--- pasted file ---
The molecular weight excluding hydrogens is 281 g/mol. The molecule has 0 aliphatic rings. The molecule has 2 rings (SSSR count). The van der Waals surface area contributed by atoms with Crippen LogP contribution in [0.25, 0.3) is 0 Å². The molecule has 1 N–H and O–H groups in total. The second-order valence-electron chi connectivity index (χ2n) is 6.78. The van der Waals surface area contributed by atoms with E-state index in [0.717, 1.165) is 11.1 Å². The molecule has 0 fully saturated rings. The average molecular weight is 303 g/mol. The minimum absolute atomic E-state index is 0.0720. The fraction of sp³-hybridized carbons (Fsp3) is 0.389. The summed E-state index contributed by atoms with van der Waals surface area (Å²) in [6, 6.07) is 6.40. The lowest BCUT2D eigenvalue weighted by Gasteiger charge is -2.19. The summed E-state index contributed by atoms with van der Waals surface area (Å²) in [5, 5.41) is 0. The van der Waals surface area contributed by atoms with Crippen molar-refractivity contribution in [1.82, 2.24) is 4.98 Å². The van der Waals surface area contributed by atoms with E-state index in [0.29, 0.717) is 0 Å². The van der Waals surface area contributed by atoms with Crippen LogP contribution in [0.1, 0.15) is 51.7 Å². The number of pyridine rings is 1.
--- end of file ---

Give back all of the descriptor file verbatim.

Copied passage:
The molecular weight excluding hydrogens is 281 g/mol. The molecule has 0 aliphatic rings. The molecule has 2 rings (SSSR count). The van der Waals surface area contributed by atoms with Crippen LogP contribution in [0.25, 0.3) is 0 Å². The molecule has 1 N–H and O–H groups in total. The second-order valence-electron chi connectivity index (χ2n) is 6.78. The van der Waals surface area contributed by atoms with E-state index in [0.717, 1.165) is 11.1 Å². The molecule has 0 fully saturated rings. The average molecular weight is 303 g/mol. The minimum absolute atomic E-state index is 0.0720. The fraction of sp³-hybridized carbons (Fsp3) is 0.389. The summed E-state index contributed by atoms with van der Waals surface area (Å²) in [6, 6.07) is 6.40. The lowest BCUT2D eigenvalue weighted by Gasteiger charge is -2.19. The summed E-state index contributed by atoms with van der Waals surface area (Å²) in [5, 5.41) is 0. The van der Waals surface area contributed by atoms with Crippen molar-refractivity contribution in [1.82, 2.24) is 4.98 Å². The van der Waals surface area contributed by atoms with E-state index in [0.29, 0.717) is 0 Å². The van der Waals surface area contributed by atoms with Crippen LogP contribution in [0.1, 0.15) is 51.7 Å². The number of pyridine rings is 1.